Second in a series about CFPB's use of disparate impact. Part one is here, and part three is here.

WASHINGTON — The Consumer Financial Protection Bureau has struggled internally with how to end potential discrimination in auto lending, including debating whether it should cite a large lender in the hope of effectively ending the ability of partnering dealers to mark up loans with all lenders.

In a series of internal documents reviewed by American Banker, agency officials wrestle with the practice of dealer markup, in which the dealership typically keeps the difference between the rate set by the lender and the one agreed to by the borrower as its compensation. On multiple occasions, CFPB officials suggested to forgo rulemaking and instead use a few high-profile enforcement actions against large auto lenders to do away with dealer discretion, thereby significantly curbing potential discrimination.

"The purpose of this meeting is to continue our discussion around a market-tipping settlement that would resolve the discriminatory disparities caused by dealer markup by eliminating markup at many major auto lenders," said a memo from officials in preparation for a briefing with CFPB Director Richard Cordray and 19 senior officials on May 20, 2013.

Such a plan of attack lends support to what the industry has long feared: that the CFPB's efforts to cite auto lenders for unintentional discrimination was really a means to control competitive price negotiations between lenders and dealers.

Auto lenders and dealerships argue that the CFPB's acute focus on dealer markup, a common facet in the industry, won't end discrimination and will likely raise overall auto financing costs for consumers.

The markup amount "is only a small picture of the deal for the borrower. … The consumer can get what looks like a terrible deal on the markup but do really well on the rest of the factors" like the price of the vehicle or the trade-in value, said Nicholas Smyth, a former CFPB enforcement attorney now at Reed Smith. "The CFPB has only focused on the markup of the loan because that's the safest to look at from within its jurisdiction."

The CFPB continues to argue that it is not seeking to eliminate dealer discretion. Rather, it is just trying to root out discrimination within the auto lending industry.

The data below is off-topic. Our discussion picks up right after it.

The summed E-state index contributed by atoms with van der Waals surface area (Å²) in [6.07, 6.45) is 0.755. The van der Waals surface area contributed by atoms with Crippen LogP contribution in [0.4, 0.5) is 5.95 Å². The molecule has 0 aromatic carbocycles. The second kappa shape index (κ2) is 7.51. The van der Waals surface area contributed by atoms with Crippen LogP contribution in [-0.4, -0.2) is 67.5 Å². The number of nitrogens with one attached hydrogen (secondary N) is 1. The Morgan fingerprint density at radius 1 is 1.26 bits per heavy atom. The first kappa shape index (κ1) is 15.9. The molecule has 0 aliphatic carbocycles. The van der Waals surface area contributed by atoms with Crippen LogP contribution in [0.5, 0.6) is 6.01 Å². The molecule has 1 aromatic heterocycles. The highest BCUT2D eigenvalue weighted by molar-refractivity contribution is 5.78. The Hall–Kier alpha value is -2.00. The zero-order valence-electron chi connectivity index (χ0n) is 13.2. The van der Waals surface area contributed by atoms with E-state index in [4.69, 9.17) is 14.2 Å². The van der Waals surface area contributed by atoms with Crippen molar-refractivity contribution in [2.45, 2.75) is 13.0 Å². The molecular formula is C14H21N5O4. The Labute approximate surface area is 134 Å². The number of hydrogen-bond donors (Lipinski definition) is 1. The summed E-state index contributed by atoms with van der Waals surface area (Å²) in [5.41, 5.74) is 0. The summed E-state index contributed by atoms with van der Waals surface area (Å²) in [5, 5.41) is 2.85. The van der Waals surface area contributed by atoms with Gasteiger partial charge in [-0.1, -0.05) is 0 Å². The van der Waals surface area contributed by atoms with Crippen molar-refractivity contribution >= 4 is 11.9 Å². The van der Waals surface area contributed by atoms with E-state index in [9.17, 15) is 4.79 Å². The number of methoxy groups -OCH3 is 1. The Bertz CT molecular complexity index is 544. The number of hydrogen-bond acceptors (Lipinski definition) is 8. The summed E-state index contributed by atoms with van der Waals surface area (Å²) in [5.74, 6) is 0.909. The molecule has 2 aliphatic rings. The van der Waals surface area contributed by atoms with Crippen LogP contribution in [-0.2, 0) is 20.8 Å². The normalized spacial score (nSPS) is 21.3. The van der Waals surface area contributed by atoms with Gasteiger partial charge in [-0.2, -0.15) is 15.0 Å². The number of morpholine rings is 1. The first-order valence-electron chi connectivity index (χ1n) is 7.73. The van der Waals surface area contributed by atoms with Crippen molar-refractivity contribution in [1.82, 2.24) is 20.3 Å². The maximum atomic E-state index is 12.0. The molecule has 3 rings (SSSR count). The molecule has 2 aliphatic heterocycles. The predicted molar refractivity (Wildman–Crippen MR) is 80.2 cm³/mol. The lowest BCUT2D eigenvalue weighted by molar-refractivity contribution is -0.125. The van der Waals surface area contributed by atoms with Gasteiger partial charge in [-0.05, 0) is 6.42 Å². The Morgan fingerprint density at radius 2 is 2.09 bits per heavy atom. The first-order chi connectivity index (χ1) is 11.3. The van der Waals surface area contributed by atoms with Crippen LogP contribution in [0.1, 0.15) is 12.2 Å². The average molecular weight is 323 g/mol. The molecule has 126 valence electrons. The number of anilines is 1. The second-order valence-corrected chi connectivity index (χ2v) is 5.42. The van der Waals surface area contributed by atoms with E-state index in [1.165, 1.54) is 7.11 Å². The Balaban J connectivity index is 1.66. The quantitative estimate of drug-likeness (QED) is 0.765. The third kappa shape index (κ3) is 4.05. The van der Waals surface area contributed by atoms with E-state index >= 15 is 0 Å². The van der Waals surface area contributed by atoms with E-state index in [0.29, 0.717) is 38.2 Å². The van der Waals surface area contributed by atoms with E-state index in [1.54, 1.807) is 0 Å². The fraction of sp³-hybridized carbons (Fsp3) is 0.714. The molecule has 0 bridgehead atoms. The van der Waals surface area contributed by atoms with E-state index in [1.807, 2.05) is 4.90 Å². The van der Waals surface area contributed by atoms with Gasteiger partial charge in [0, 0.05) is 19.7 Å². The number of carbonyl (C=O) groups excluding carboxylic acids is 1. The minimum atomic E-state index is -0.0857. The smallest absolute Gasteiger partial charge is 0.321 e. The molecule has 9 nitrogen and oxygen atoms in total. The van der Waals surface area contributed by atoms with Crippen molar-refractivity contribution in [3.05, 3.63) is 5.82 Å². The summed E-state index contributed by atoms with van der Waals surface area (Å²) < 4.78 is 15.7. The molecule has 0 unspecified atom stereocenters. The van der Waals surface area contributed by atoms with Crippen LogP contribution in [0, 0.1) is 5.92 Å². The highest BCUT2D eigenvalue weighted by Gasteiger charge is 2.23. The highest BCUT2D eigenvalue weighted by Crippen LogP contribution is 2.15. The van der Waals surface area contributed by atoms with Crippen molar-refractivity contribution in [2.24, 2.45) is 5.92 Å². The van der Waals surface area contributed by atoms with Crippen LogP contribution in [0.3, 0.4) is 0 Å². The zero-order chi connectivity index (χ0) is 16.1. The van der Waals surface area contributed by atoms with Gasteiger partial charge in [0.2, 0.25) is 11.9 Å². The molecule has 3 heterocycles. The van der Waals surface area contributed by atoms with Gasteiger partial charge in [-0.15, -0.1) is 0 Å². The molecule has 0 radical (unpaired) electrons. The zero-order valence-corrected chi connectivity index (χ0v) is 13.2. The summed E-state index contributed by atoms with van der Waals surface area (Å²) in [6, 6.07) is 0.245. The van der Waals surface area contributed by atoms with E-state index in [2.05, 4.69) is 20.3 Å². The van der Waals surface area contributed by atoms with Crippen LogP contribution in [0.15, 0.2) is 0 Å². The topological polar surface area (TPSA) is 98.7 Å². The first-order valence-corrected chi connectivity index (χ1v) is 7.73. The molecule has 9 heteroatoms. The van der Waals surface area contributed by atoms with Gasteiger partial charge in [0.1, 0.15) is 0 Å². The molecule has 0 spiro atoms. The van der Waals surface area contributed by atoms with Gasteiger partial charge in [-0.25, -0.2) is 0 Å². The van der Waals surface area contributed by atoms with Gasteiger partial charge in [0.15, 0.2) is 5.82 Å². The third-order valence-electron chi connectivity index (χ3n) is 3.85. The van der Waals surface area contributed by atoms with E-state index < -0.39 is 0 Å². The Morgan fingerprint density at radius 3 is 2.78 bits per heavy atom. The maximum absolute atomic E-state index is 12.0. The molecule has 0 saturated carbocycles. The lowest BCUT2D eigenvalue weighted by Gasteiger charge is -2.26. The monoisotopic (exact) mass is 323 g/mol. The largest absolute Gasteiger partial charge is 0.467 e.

"As we have stated consistently and repeatedly, we recognize that auto dealers play a valuable role in facilitating auto finance transactions, and they deserve to be compensated fairly for the work they do," said Sam Gilford, a CFPB spokesman. "It is not the CFPB's position that auto dealers should receive less compensation, but rather that consumers should not be subjected to illegal and discriminatory pricing."

Yet the CFPB clearly views enforcement actions as a key to its strategy, and the dealer markup remains a top target based on recent moves.

American Honda Finance Corp. agreed in July to lower the amount dealers could mark up a loan as part of a settlement with the CFPB and the Justice Department. As American Banker previously reported based on confidential documents, that settlement included forgoing charging Honda civil money penalties because it agreed to limit dealer discretion. According to memos, the CFPB attempted similar discussions with Toyota and Nissan's financing arms, though those cases have not been resolved yet.

To understand the CFPB's actions, American Banker reviewed three years' worth of internal documents about the agency's decision-making process. Following is a deeper look at the CFPB's use of disparate impact — a legal theory that cites lenders for unintentional discrimination based on statistical analysis of the loan portfolios — against the auto industry, and the agency's internal debate over how best to curb bias.

The CFPB targets auto lenders
The 2010 Dodd-Frank Act created the CFPB, giving it wide powers over a range of players in the financial marketplace. But there was one area that Congress expressly carved out of the agency's jurisdiction — auto dealers.

That has always been a sore spot for the agency, particularly since auto lending is a huge part of the overall credit marketplace and dealers play a significant role in shaping costs to consumers, former staff said. To address the issue, the CFPB has chosen to target lenders that partner with dealerships.